WASHINGTON - The Supreme Court agreed yesterday to clarify the powers of federal customs officers and the courts to set the tariffs imposed on imported goods.
Behind a dispute between the Customs Service and the specialized federal appeals court that oversees tariff cases is an underlying conflict over judges' power to second-guess agency decisions.
The legal principle at stake, the Justice Department told the court, goes beyond customs matters and could affect how virtually all federal agencies' decisions fare when challenged in court.
The U.S. Court of Appeals for the Federal Circuit decided that it had no obligation to follow Customs Service decisions on tariffs, because they are set on a case-by-case basis, sometimes by officers in the field, rather than through formal regulations or policy declarations.
Such case-by-case tariffs, if challenged, are not binding on the court, the appeals court said.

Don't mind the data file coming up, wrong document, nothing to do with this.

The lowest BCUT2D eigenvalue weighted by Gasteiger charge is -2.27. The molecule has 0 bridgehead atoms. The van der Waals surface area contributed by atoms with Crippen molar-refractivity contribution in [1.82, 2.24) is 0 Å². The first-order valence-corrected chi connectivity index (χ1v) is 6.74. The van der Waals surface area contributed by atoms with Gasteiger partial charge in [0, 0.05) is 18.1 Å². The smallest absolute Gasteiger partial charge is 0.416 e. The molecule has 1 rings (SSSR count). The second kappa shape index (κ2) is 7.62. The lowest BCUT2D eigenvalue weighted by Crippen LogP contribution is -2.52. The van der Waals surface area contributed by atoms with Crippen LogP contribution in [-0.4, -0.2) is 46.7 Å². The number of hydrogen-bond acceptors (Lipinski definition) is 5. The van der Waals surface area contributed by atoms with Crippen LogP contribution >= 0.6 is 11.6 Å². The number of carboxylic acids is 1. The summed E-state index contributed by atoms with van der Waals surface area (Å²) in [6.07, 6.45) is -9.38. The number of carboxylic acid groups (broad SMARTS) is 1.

In taking the case to the Supreme Court, the service complained that the appeals court has refused for the past five years to defer to the agency's interpretations of customs laws. It noted that the Supreme Court had overturned one of those rulings by the appeals court a year ago, in a case involving imports of wrinkle-free men's slacks.
In the case before the justices, the appeals court ruled that "day planners" - memo pads used for the recording of appointments and day-to-day assignments - are not diaries, within the meaning of customs laws and thus are free of any tariff.
A diary, it said, records impressions, sometimes at great length, and not just notations of appointments.
The Customs Service argued that day planners qualify as diaries, making them subject to a tariff of 1.6 percent of imported value.
The case involves Mead Corp., which imports five varieties of day planners for resale in the United States.